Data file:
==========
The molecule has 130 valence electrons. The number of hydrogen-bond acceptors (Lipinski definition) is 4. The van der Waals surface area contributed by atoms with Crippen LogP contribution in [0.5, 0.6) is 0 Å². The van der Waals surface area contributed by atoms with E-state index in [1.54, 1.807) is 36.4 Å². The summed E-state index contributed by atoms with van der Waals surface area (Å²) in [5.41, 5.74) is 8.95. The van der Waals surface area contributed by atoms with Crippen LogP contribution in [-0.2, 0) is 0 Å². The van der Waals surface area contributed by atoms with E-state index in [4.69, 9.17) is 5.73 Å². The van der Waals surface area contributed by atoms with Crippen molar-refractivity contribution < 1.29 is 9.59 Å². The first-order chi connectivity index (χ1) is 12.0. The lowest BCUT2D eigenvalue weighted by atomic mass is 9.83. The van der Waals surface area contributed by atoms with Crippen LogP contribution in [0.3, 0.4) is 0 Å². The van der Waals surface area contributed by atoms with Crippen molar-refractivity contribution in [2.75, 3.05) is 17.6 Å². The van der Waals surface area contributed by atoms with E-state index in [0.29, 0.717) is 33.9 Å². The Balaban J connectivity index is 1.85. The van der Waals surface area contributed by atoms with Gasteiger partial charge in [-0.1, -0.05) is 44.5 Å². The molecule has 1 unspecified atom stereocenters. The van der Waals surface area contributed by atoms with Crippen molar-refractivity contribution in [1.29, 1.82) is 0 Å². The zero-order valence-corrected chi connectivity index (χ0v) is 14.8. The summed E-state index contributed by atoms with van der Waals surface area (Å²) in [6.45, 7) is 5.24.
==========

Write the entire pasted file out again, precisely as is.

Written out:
The molecule has 130 valence electrons. The number of hydrogen-bond acceptors (Lipinski definition) is 4. The van der Waals surface area contributed by atoms with Crippen LogP contribution in [0.5, 0.6) is 0 Å². The van der Waals surface area contributed by atoms with E-state index in [1.54, 1.807) is 36.4 Å². The summed E-state index contributed by atoms with van der Waals surface area (Å²) in [5.41, 5.74) is 8.95. The van der Waals surface area contributed by atoms with Crippen LogP contribution in [-0.2, 0) is 0 Å². The van der Waals surface area contributed by atoms with E-state index in [4.69, 9.17) is 5.73 Å². The van der Waals surface area contributed by atoms with Crippen molar-refractivity contribution < 1.29 is 9.59 Å². The first-order chi connectivity index (χ1) is 12.0. The lowest BCUT2D eigenvalue weighted by atomic mass is 9.83. The van der Waals surface area contributed by atoms with Crippen LogP contribution in [0.3, 0.4) is 0 Å². The van der Waals surface area contributed by atoms with Crippen molar-refractivity contribution in [2.75, 3.05) is 17.6 Å². The van der Waals surface area contributed by atoms with E-state index in [0.29, 0.717) is 33.9 Å². The Balaban J connectivity index is 1.85. The van der Waals surface area contributed by atoms with Gasteiger partial charge in [-0.1, -0.05) is 44.5 Å². The molecule has 1 unspecified atom stereocenters. The van der Waals surface area contributed by atoms with Crippen molar-refractivity contribution in [1.29, 1.82) is 0 Å². The zero-order valence-corrected chi connectivity index (χ0v) is 14.8. The summed E-state index contributed by atoms with van der Waals surface area (Å²) in [6.45, 7) is 5.24.